LITTLE ROCK — In a court filing by Attorney General Dustin McDaniel, the State today asked a U.S. District Court judge to deny the Little Rock School District’s motion for a stay on appeal in the Pulaski County school desegregation case.
McDaniel’s response to the school district’s motion before Judge Brian S. Miller reaffirms the State’s position that the school district can meet its financial obligations without the supplemental desegregation funding that Miller ordered to be discontinued. The response states that the district cannot demonstrate it will suffer irreparable harm if Miller denies a stay of his order while his decision is on appeal.
“The claims that schools may be closed or that teachers may be laid off cause unnecessary fear among school district patrons and, most importantly, aren’t supported by the facts in this case,” McDaniel said. “The district has the financial ability to provide a quality education to students, and the State will continue to ensure that the ongoing needs of students are our top priority.”
According to an Annual Statistical Report prepared by the Department of Education from information provided by the districts, the Little Rock School District spent only 32 percent of its total revenue for classroom instruction in 2009-10. The district routinely maintains savings, or fund balances, of more than $20 million. Thus, the district can meet its financial needs with the loss of desegregation money, the State’s response said.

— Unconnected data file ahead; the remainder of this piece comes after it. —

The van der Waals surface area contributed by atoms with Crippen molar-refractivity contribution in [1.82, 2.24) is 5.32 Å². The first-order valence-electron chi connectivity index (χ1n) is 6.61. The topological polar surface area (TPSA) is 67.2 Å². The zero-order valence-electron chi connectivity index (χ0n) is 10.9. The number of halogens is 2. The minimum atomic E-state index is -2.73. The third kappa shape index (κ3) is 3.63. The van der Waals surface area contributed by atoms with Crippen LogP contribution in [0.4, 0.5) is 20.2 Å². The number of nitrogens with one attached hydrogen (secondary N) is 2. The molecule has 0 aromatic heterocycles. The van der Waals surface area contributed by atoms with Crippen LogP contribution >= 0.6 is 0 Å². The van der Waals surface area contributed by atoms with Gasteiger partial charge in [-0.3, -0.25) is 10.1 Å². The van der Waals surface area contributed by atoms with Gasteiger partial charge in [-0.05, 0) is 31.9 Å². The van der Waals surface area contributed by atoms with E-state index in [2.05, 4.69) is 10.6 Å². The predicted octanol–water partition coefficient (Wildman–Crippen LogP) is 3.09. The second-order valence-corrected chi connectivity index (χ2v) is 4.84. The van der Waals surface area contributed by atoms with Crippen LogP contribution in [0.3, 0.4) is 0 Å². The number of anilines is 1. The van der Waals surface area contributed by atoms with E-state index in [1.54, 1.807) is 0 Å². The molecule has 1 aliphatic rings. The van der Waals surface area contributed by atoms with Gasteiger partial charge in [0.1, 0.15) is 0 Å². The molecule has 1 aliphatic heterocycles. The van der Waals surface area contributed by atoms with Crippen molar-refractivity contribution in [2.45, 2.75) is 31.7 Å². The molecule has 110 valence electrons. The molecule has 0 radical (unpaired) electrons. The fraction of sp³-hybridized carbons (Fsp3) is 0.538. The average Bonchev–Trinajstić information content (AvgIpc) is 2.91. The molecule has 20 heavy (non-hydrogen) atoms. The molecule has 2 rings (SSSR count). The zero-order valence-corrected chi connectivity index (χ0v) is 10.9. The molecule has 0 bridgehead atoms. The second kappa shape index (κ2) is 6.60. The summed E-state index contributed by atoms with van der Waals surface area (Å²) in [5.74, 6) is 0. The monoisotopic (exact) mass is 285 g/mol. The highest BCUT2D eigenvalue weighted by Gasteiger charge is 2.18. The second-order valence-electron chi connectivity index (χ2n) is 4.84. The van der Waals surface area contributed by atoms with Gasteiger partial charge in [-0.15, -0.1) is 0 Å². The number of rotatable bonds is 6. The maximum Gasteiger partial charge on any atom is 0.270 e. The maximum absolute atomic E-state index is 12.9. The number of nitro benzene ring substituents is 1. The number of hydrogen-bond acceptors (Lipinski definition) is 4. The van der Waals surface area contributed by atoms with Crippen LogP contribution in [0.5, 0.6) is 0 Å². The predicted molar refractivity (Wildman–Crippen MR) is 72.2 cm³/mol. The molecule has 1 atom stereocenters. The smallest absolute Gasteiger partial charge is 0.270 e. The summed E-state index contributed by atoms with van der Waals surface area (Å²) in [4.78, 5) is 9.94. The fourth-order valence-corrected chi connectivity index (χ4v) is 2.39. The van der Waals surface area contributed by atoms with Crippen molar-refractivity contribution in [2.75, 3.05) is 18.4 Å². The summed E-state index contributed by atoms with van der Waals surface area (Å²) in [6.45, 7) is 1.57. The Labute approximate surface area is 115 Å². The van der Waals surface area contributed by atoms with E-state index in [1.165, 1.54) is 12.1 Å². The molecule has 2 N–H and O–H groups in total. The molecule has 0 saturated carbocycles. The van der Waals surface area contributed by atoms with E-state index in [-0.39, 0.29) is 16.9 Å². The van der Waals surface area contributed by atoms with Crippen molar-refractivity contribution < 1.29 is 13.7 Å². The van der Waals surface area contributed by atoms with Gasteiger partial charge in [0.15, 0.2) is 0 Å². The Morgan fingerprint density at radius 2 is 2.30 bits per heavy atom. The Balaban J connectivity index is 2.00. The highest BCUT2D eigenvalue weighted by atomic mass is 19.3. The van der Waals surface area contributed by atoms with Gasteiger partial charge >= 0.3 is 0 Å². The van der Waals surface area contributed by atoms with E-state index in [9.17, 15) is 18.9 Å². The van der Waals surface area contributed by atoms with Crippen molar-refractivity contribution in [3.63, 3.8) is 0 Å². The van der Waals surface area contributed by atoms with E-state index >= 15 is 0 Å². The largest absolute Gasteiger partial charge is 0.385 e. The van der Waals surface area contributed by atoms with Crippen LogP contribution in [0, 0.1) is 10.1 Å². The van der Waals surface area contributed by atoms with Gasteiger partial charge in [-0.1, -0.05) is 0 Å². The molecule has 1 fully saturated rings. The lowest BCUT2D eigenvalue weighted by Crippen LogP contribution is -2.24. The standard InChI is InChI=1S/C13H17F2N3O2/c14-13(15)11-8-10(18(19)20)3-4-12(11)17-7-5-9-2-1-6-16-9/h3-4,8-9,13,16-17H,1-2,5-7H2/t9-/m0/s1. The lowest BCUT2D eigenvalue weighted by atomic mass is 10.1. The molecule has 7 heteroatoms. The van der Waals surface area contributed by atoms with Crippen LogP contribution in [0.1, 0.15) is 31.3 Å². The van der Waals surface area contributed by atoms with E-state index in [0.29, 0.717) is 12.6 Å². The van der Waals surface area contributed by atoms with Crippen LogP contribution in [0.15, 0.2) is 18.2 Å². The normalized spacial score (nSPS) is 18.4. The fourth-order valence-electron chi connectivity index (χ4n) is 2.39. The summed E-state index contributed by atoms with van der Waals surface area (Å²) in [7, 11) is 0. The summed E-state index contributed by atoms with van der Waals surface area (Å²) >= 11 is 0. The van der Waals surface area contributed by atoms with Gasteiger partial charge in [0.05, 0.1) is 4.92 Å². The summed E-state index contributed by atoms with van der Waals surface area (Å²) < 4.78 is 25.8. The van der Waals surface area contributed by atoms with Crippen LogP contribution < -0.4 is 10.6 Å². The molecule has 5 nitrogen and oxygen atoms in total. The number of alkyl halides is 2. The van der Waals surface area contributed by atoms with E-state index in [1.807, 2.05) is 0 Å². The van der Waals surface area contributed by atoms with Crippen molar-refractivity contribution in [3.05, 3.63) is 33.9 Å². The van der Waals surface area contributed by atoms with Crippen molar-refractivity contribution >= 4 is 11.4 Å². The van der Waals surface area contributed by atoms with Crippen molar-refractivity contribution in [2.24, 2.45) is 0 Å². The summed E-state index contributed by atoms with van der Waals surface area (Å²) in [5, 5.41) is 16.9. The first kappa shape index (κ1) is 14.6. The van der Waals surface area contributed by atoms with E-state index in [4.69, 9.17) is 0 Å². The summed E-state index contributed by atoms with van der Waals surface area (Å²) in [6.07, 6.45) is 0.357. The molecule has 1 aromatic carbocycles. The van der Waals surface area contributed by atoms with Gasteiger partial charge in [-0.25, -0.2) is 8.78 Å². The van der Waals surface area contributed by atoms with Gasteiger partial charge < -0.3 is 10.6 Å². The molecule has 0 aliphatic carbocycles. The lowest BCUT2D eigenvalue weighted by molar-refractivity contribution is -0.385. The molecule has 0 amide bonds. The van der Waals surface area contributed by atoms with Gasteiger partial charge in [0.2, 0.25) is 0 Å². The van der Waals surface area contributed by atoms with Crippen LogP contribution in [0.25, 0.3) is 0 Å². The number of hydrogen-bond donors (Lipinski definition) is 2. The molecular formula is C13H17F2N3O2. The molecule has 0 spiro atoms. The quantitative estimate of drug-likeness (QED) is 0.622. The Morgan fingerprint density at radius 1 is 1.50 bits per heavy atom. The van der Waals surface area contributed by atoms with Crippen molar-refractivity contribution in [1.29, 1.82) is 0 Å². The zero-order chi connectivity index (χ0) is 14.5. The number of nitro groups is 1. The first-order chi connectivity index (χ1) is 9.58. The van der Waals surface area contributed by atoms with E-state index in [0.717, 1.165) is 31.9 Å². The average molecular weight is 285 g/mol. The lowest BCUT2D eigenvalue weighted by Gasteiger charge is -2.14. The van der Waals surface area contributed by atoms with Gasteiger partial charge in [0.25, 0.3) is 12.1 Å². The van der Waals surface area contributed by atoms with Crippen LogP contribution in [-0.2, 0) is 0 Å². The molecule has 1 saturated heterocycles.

McDaniel said he was encouraged by comments attributed to Little Rock Superintendent Morris Holmes, who said that magnet schools will indeed be open for students in August. He said he was also pleased by news reports that indicate the School Board is preparing its fiscal goals with the loss of desegregation funding in mind (Arkansas Democrat-Gazette, June 5, 2011).
“Parents and teachers have been very afraid about magnet schools closing this fall because of the statements made by the district’s lawyers,” McDaniel said. “I was very pleased to see Dr. Holmes reaffirm what I have been saying, which is that this ruling should not be viewed as a loss for parents, teachers and students.”
According to the State’s court filing, the district has long known of the eventuality that its desegregation funding would cease, thus challenging the district’s argument that the loss of funding on appeal would constitute an emergency. McDaniel makes clear in the response that the district’s fiscal obligations can and will be met.
“Judge Miller’s decision allows for the Little Rock School Board to craft a future for a district free of federal court supervision, which is the best scenario for our children,” McDaniel said. “The State will uphold its commitment to students. Regardless of whatever budgetary challenges there may be, we recognize it is better to work through those issues in a School Board conference room rather than a courtroom. We ask Judge Miller to deny the motion for stay and allow this case to end.”